The quotes motivating all this are:

Page 438:

The real scalar quantum field operators are the operator-valued distributions defined by
$$\hat{\phi}(x) = \dfrac{1}{(2\pi)^{3/2}} \int_{\mathbb{R}^3} (a(\vec{p})e^{i \vec{p} \cdot \vec{x}} + a^{+}(\vec{p})e^{- i \vec{p}\cdot \vec{x}})\dfrac{d^3\vec{p}}{\sqrt{2\omega_{\vec{p}}}} $$
The commutation relations
$$[\hat{\phi},\hat{\pi}] = ..., [\hat{\phi},\hat{\phi}] = ..., $$
can be interpreted as the relations of a unitary representation of a Heisenberg Lie algebra on $M \oplus R$, where M is the dual of the space of solutions of the Klein-Gordon equation.

Page 441:

The complex scalar quantum field operators are the operator-valued distributions that provide a representation of the infinite-dimensional Heisenberg algebra given by the linear functions on the phase space of solutions to the complexified Klein-Gordon equation. This representation will be on a state space describing both particles and antiparticles.

which interpret the wave functions $\hat{\phi}$ as representations of a Heisenberg Lie algebra on the space of solutions of Klein-Gordon, and

Page 446:

Just as for non-relativistic quantum fields, the theory of free relativistic scalar quantum fields starts by taking as phase space an infinite dimensional space of solutions of an equation of motion. Quantization of this phase space proceeds by constructing field operators which provide a representation of the corresponding  Heisenberg Lie algebra, using an infinite dimensional version of the Bargmann- Fock construction. In both cases the equation of motion has a representation-theoretical significance: it is an eigenvalue equation for the Casimir operator of a group of space-time symmetries, picking out an irreducible representation of that group. In the non-relativistic case the Laplacian was the Casimir and the symmetry group was the Euclidean group E(3). In the relativistic case the Casimir operator is the Klein-Gordon operator, and the space-time symmetry group is the Poincare group. The Poincare group acts on the phase space of solutions to the Klein-Gordon equation, preserving the Poisson bracket. One can thus use the same methods as in the finite-dimensional case to get a representation of the Poincare group by intertwining operators for the Heisenberg Lie algebra representation (the representation given by the field operators). These methods give a representation of the Lie algebra of the Poincare group in terms of quadratic combinations of the field operators.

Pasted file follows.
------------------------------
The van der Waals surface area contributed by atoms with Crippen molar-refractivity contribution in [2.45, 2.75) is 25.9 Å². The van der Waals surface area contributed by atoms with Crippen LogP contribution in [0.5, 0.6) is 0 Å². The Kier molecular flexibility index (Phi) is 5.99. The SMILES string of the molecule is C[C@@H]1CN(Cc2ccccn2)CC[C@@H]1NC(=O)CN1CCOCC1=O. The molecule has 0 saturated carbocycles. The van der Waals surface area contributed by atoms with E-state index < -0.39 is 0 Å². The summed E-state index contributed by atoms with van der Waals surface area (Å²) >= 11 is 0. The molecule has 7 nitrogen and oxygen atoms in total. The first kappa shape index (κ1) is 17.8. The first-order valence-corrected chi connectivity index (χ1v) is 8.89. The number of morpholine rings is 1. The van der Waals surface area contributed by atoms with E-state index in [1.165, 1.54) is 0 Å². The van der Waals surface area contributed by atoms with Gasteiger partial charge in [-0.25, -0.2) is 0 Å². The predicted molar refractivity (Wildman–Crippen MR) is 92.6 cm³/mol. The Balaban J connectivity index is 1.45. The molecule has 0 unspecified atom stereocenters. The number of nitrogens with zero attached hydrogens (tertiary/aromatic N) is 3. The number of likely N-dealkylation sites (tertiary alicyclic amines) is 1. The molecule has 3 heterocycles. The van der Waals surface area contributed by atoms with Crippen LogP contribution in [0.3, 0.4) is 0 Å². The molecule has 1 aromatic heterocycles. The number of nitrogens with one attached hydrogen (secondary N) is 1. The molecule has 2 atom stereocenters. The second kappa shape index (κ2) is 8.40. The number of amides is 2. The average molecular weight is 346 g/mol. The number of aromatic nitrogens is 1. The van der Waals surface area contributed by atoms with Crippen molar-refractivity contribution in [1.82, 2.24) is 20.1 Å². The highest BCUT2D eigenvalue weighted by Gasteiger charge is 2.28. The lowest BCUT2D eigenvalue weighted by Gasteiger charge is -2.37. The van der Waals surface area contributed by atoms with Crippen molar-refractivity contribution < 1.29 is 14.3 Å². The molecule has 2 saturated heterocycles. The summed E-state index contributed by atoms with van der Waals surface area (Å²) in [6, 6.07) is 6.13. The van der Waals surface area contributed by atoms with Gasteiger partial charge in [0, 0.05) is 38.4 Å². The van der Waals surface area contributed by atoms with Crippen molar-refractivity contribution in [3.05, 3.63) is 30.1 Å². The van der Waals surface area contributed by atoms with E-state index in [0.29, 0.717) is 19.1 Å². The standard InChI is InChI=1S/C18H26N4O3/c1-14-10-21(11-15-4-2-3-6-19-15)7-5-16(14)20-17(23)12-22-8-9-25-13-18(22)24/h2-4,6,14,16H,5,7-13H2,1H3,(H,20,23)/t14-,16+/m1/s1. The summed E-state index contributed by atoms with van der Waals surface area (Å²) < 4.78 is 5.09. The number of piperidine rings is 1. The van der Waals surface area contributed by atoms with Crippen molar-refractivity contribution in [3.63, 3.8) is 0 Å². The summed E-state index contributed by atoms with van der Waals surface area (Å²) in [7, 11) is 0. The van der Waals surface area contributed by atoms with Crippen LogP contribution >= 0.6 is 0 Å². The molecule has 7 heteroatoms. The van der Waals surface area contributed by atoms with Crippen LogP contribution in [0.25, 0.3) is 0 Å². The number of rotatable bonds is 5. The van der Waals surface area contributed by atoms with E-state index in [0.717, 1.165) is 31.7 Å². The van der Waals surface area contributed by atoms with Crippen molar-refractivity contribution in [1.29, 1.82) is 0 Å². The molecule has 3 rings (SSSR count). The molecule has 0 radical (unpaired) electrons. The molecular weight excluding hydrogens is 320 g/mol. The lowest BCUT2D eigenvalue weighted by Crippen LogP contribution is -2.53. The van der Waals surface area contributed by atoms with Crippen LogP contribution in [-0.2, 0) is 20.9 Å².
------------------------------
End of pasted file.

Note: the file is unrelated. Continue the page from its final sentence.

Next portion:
which views the K-G equation as coming from a Casimir, talks about how this Heisenberg Lie algebra can be used to find representations of the Poincare group and how one should form quadratic combinations of fields, motivated by thinking about intertwining operators...

My questions are -  based on the two outlines and Woit's quotes I've given above:

  1. What is wrong with the first outline I have given?

    e.g. Why is it wrong to take Minkowski space as the manifold, to ignore the classical Klein-Gordon equation, and to set up an eigenvalue equation where the eigenfunctions are Lie algebra operators?
  2. How do we clean up the second outline and make it look coherent?

    e.g. I have almost certainly misunderstood it, and not understood the link between the Poincare algebra coming from the Lie group and the Heisenberg Lie algebra coming from the dual of the space of solutions of K-G, let alone the link between the Poincare group and that Heisenberg Lie algebra, and why one can get the Poincare group from the Heisenberg Lie algebra.
  3. What is going on with this quadratic combinations ~ Intertwining operator ~ Hamiltonian business?

    e.g. it seems like this step is done to find a representation of the Poincare group even though you use representations of the dual, then you commutator this with those dual representations as if they're all in the same space anyway which is random, and even thinking to combine quadratic combinations comes out of nowhere. What's going on here?
  4. Can a simpler and clearer explanation of this process be given?

    e.g. In other words, what exactly is the process from start to finish?

References: Woit "Quantum Theory, Groups and Representations: An Introduction"

asked Aug 20, 2015 in Theoretical Physics by bolbteppa (120 points) [ no revision ]

The group you should use is the semidirect product of the Heisenberg-Weyl group for the fields and the Poincare group acting on the field coordinates, and the corresponding Lie algebra. The Heisenberg algebra then provides the linear fields, and the poicare generators can be expressed as quadratic expressions in these fields. The Klein-Gordon differential operator appears as Casimir.